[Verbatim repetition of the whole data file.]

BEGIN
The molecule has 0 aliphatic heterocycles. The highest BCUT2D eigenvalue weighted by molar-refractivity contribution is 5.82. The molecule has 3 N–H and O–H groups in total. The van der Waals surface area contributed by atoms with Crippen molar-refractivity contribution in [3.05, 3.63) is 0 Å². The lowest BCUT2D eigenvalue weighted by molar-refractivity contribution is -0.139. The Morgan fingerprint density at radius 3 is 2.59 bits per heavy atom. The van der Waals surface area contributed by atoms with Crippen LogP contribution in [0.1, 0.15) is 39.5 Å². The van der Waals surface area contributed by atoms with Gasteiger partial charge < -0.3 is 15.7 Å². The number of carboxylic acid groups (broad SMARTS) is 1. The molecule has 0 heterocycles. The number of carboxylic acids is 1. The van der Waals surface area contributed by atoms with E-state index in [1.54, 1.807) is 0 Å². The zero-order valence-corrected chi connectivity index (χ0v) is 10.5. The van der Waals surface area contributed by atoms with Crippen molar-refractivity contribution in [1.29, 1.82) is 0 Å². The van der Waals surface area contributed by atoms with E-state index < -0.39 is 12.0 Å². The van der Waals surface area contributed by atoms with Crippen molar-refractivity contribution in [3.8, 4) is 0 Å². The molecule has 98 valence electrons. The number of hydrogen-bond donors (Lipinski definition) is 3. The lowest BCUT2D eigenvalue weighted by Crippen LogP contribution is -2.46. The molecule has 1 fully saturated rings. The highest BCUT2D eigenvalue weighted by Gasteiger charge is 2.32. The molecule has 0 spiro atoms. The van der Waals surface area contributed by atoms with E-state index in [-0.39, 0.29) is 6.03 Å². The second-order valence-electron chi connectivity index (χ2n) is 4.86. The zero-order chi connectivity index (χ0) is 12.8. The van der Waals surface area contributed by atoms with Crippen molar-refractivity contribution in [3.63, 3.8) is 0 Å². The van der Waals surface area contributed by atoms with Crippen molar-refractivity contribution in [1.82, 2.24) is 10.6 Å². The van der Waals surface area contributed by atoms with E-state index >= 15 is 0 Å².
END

The molecule has 0 aliphatic heterocycles. The highest BCUT2D eigenvalue weighted by molar-refractivity contribution is 5.82. The molecule has 3 N–H and O–H groups in total. The van der Waals surface area contributed by atoms with Crippen molar-refractivity contribution in [3.05, 3.63) is 0 Å². The lowest BCUT2D eigenvalue weighted by molar-refractivity contribution is -0.139. The Morgan fingerprint density at radius 3 is 2.59 bits per heavy atom. The van der Waals surface area contributed by atoms with Crippen LogP contribution in [0.1, 0.15) is 39.5 Å². The van der Waals surface area contributed by atoms with Gasteiger partial charge < -0.3 is 15.7 Å². The number of carboxylic acid groups (broad SMARTS) is 1. The molecule has 0 heterocycles. The number of carboxylic acids is 1. The van der Waals surface area contributed by atoms with E-state index in [1.54, 1.807) is 0 Å². The zero-order valence-corrected chi connectivity index (χ0v) is 10.5. The van der Waals surface area contributed by atoms with Crippen molar-refractivity contribution in [1.29, 1.82) is 0 Å². The van der Waals surface area contributed by atoms with E-state index < -0.39 is 12.0 Å². The van der Waals surface area contributed by atoms with Crippen molar-refractivity contribution in [3.8, 4) is 0 Å². The molecule has 98 valence electrons. The number of hydrogen-bond donors (Lipinski definition) is 3. The lowest BCUT2D eigenvalue weighted by Crippen LogP contribution is -2.46. The molecule has 1 fully saturated rings. The highest BCUT2D eigenvalue weighted by Gasteiger charge is 2.32. The molecule has 0 spiro atoms. The van der Waals surface area contributed by atoms with E-state index in [-0.39, 0.29) is 6.03 Å². The second-order valence-electron chi connectivity index (χ2n) is 4.86. The zero-order chi connectivity index (χ0) is 12.8. The van der Waals surface area contributed by atoms with Crippen molar-refractivity contribution in [3.63, 3.8) is 0 Å². The van der Waals surface area contributed by atoms with Crippen molar-refractivity contribution in [1.82, 2.24) is 10.6 Å². The van der Waals surface area contributed by atoms with E-state index >= 15 is 0 Å².